Chordee is a downward bend of the penis. This is often associated with hypospadias, but may occur independently. Learn more about preparing for chordee surgery and caring for the patient afterward. Learn more about the CHOC Children’s Urology Center Hypospadias Program.
Circumcision is a surgical procedure to remove the foreskin, which is the skin covering the head of an uncircumcised penis. Learn the facts about circumcision and postoperative care for an older child undergoing circumcision.
Disorders of Sex Development
A sex development disorder exists when a child's gender is in question at birth because genitals may not appear clearly male or female. Learn more about disorders of sex development.
Epididymal Head Cyst
The tubules found behind each testicle are called the epididymis. Cysts in this area appear during puberty and are asymptomatic (typically have no obvious symptoms). Intervention is rarely required.
Epididymitis is an infection in epididymis. This is commonly caused by bacteria.
Often seen in patients with exstrophy of the bladder, episadias occurs when the urethral opening is in an abnormal location. This can also occur in patients without bladder exstrophy.
As a male baby grows during pregnancy the testicles move from the abdomen into the scrotum through a canal called the inguinal canal. The canal will normally close to keep the testicles in the scrotum. If the canal does not close completely, intestine and fluid from the abdomen can continue to move through this canal into the scrotal area. This creates a bulge noticeable in the groin area. Hernias are most common in boys but can also occur in girls. An incarcerated hernia is a medical emergency and a child should seek immediate medical assistance if a hernia is unable to be reduced (cannot be pushed in), is hard or becomes painful or red. Learn more about hernia and how to care for the patient before and after hernia surgery.
A hydrocele occurs from a buildup of fluid in the tunica vaginalis (a thin pouch that holds the testes within the scrotum). Learn more about hydrocele.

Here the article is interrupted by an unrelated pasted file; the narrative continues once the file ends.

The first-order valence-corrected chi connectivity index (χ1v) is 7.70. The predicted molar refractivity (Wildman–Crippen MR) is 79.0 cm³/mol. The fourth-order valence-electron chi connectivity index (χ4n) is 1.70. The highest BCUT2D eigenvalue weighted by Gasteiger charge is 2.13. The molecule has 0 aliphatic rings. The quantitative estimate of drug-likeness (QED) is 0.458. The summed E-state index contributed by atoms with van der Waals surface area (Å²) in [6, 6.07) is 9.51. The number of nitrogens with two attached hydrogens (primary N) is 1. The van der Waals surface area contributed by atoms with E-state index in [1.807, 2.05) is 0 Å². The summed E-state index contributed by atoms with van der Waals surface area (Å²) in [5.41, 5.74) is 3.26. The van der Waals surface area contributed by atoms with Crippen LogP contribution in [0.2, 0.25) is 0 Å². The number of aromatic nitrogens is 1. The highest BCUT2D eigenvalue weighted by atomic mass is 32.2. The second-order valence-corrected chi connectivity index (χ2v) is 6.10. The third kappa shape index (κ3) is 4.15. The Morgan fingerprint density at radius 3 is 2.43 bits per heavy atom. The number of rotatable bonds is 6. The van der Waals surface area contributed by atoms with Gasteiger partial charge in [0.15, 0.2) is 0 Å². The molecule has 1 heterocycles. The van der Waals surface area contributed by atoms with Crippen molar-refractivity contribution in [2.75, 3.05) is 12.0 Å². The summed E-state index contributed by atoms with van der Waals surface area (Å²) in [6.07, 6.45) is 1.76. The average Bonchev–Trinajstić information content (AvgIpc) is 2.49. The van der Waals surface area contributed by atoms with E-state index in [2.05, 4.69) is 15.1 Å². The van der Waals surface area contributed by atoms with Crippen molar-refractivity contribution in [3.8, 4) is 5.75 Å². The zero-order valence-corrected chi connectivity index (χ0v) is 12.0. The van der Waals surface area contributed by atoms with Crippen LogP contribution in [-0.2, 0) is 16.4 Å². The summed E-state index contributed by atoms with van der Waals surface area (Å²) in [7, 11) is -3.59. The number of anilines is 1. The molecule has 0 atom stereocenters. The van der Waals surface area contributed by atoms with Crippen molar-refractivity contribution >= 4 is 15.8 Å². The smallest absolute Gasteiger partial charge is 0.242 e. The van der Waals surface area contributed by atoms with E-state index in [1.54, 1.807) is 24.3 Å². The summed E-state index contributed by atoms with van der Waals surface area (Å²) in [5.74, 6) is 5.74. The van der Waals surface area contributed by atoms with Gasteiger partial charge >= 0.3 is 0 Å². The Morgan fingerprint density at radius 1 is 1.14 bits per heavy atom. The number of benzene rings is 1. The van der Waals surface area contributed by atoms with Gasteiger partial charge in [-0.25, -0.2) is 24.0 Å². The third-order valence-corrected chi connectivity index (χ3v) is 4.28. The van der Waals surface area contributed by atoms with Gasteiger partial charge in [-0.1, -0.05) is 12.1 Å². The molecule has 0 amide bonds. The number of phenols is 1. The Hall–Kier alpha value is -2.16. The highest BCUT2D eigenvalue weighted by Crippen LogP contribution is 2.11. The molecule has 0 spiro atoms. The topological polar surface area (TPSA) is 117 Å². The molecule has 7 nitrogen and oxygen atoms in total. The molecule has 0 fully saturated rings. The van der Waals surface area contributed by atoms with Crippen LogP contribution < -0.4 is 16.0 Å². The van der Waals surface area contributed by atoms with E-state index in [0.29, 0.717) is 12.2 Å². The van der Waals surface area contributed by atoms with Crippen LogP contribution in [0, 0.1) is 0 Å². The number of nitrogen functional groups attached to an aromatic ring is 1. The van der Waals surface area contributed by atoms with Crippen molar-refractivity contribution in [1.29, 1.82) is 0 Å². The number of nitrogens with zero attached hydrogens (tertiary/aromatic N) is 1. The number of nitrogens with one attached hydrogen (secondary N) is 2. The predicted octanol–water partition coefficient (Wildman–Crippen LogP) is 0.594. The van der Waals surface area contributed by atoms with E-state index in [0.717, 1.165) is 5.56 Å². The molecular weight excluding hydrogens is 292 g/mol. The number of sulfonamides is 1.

A birth defect in which the opening of the urethra (the tube through which urine leaves the body) is not in its normal place. Learn more about the specialized treatment provided at the CHOC Children’s Urology Center Hypospadias Program.
Labial adhesions are caused when the labia (vaginal lips) have not parted in a female child. Learn more about how labial adhesions are treated.
Meatal stenosis is a narrowing of the opening of the urethra, the tube through which urine leaves the body. Learn more about how meatal stenosis is treated.
After a circumcision a membrane may heal across the urethra of the penis. This is often found during a physical examination by the child’s doctor or discovered when a child “sprays” urine when he begins toilet training. Learn more about meatal web correction done in the CHOC Children’s Urology Center.
Micropenis is defined as a normally structured penis that is below the normal size range for a child. Learn more about micropenis.
Parameatal cysts are small growths found near the head of the penis. These cysts are benign (not cancerous) and usually do not have any other symptoms associated with them. While they can resolve on their own in babies, they are easily removed in older children with minimal risk of them recurring.
Paraphimosis occurs when the foreskin is retracted behind the coronal groove of the penis and cannot be returned to the unretracted position. This can cause entrapment of the penis, impairing the drainage of blood and may be a medical emergency. Learn more about paraphimosis.
Condition in which the foreskin cannot be retracted. Learn more about phimosis.
Preputial adhesions are one of the most common complications following a circumcision. This occurs when the raw surfaces of a newly circumcised penis are allowed to rest next to each other and they subsequently will heal together. These adhesions often cause the penis to look uncircumcised and will cover the coronal groove that should be seen after a circumcision.
A retractile testicle is a testicle that is sometimes noticed in the scrotum and sometimes not. These are caused by an active cremasteric reflex in a boy. Learn more about retractile testicle.